Yates is currently sat just outside the top-20, 3-52 off the race lead alongside the other best British riders in the race, Tao Geoghegan Hart (Ineos Grenadiers) and James Knox (Deceuninck - Quick-Step).
Autumn in Italy continues to offer horrendous weather
With the Giro d’Italia being held in Autumn, we were guaranteed to see some tough weather conditions out on the road, but I’m not sure anyone expected just how bad the weather would be.
Sicily offered up some brutal conditions as rain fell consistently on the peloton in the open four stages and things didn’t improve as the race moved to the mainland on stage five.
Ganna crested the final climb alone through mist, rain and darkness while Simon Yates completely lost sight of his rivals after losing just a few bike lengths due to the poor visibility.
As the race heads north, weather conditions are not likely to improve and we can expect snow on the high mountains - will the race be able to make it Milan without some major detours?
Another breakaway success
This looks to be be a great Giro d’Italia for the breakaway specialists.
The 2020 route is utterly brutal and relentless, particularly in the third week when riders face numerous tough mountain days.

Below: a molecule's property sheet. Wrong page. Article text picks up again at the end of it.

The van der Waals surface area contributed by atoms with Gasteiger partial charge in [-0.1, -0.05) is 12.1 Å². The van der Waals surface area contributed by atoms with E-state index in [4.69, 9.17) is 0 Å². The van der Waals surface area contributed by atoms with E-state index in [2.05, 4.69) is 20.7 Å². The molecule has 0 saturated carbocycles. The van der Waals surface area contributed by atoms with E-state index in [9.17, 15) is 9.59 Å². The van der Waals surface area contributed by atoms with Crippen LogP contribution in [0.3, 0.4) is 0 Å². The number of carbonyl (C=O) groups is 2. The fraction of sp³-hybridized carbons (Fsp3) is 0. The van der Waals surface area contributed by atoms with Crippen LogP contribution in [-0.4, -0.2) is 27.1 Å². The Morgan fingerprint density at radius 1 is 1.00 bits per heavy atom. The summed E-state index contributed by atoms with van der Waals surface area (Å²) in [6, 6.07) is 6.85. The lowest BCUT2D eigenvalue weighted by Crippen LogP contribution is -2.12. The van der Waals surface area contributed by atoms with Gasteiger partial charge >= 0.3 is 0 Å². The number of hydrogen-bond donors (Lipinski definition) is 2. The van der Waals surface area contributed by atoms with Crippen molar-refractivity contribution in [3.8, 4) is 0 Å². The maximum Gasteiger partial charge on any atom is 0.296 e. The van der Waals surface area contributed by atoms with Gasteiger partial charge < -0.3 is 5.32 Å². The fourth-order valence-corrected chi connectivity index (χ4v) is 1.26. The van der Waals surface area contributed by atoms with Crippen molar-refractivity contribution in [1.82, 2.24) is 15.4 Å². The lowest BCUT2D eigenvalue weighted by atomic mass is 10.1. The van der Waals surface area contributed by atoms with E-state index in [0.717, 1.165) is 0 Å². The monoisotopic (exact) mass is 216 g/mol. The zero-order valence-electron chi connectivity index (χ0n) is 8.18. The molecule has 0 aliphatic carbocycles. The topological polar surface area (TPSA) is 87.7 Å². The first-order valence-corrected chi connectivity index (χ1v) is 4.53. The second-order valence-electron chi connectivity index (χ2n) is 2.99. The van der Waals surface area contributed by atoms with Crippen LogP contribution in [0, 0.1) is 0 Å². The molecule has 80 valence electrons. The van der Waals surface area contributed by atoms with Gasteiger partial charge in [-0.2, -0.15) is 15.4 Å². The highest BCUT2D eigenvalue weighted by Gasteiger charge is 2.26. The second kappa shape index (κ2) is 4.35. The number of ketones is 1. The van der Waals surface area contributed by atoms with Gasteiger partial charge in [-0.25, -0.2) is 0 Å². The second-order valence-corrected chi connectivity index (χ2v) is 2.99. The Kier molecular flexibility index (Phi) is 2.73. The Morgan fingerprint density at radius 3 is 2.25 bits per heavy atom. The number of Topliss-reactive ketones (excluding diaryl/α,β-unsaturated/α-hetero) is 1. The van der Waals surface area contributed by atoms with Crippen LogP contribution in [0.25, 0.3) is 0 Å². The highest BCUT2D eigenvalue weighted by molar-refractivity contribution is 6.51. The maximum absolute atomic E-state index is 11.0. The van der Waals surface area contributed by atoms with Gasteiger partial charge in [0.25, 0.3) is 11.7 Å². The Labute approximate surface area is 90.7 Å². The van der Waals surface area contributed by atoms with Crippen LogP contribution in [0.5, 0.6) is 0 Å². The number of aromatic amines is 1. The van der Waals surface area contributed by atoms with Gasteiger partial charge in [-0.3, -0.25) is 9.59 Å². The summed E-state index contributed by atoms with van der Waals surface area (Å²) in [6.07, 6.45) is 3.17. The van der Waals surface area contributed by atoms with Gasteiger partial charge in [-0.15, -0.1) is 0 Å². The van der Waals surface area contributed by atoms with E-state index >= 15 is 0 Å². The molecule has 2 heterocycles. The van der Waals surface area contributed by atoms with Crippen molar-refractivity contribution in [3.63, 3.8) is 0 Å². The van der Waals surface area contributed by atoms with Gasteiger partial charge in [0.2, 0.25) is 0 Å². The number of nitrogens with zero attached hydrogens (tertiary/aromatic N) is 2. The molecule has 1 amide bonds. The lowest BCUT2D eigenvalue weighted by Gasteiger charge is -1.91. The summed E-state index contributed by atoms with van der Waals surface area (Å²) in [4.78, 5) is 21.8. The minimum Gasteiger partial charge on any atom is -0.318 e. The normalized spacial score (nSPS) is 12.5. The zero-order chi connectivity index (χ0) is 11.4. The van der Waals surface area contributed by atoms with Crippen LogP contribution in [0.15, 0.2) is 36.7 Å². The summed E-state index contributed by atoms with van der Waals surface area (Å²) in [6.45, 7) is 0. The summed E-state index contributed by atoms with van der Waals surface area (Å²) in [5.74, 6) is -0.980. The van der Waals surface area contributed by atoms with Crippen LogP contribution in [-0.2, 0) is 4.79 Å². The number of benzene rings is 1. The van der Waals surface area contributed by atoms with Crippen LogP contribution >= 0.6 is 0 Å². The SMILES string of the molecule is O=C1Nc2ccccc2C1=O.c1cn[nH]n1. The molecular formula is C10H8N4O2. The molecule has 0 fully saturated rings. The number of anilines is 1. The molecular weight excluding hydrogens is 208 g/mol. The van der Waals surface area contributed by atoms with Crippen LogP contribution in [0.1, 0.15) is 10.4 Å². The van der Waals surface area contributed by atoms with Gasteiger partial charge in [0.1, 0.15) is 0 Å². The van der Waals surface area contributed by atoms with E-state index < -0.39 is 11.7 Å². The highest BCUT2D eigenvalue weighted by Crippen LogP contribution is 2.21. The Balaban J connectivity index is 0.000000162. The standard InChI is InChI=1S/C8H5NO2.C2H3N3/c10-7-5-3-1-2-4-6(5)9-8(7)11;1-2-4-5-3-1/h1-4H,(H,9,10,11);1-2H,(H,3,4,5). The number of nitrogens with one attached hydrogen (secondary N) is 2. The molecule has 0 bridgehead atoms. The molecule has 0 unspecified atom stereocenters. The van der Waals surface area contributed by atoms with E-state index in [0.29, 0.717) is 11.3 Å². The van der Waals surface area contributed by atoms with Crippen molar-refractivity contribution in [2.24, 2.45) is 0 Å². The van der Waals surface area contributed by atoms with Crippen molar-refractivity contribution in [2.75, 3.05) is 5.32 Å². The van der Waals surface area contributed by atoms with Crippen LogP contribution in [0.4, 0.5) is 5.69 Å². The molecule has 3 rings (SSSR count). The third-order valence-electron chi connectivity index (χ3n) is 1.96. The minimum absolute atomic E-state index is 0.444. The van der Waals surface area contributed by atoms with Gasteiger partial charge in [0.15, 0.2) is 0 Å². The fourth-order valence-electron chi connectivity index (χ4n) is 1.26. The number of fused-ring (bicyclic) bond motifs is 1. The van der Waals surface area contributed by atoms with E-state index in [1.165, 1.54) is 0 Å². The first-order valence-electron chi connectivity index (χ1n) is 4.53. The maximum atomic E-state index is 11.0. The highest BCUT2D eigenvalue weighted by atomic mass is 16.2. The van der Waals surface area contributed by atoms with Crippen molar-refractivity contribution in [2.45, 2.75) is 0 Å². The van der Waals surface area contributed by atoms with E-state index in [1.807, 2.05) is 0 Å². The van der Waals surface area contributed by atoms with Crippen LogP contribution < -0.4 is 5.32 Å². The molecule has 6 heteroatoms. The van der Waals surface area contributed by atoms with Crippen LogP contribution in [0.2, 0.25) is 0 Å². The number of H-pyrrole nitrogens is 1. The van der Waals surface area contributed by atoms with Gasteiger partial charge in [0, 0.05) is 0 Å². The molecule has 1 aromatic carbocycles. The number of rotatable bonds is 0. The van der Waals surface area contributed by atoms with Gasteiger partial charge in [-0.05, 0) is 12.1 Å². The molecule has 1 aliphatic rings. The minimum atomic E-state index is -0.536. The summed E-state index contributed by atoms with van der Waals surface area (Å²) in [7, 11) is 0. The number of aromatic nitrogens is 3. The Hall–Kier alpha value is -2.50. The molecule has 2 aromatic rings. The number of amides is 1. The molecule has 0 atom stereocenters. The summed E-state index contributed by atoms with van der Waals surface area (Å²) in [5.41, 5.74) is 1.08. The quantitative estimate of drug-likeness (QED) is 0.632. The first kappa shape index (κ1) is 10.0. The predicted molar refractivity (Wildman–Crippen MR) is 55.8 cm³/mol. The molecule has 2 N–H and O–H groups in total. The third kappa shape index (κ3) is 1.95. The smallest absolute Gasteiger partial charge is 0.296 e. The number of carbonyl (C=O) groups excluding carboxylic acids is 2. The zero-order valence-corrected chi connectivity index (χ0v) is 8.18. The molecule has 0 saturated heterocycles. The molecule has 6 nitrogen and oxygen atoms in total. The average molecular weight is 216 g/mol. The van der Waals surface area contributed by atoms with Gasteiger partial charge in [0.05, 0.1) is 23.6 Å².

For that reason, the GC favourites seem happy to let the breakaways have their fun in the mountains, as the winner came from an escape for the second time this race.
First it was Jonathan Caicedo in the already-infamous duck kit of EF Pro Cycling on the iconic Mount Etna on stage three, this time it was Ganna taking consolation for Ineos.
Ganna and Puccio for Ineos were joined by the likes of Carl Fredrik Hagen (Lotto-Soudal), Valerio Conti (UAE Team Emirates) and Jan Tratnik (Bahrain-McLaren), all capable of taking a stage like stage five, so watch out for these riders when the mountains return.
Thomas De Gendt (Lotto-Soudal) also broke clear of the peloton for a brief chase late into the stage, while it came to nothing eventually no doubt we’ll see De Gendt again on the most brutal stages.
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Alex Ballinger is editor of BikeBiz magazine, the leading publication for the UK cycle industry, and is the former digital news editor for CyclingWeekly.com. After gaining experience in local newsrooms, national newspapers and in digital journalism, Alex found his calling in cycling, first as a reporter, then as news editor responsible for Cycling Weekly's online news output, and now as the editor of BikeBiz. Since pro cycling first captured his heart during the 2010 Tour de France (specifically the Contador-Schleck battle) Alex covered three Tours de France, multiple editions of the Tour of Britain, and the World Championships, while both writing and video presenting for Cycling Weekly. He also specialises in fitness writing, often throwing himself into the deep end to help readers improve their own power numbers. Away from the desk, Alex can be found racing time trials, riding BMX and mountain bikes, or exploring off-road on his gravel bike. He’s also an avid gamer, and can usually be found buried in an eclectic selection of books.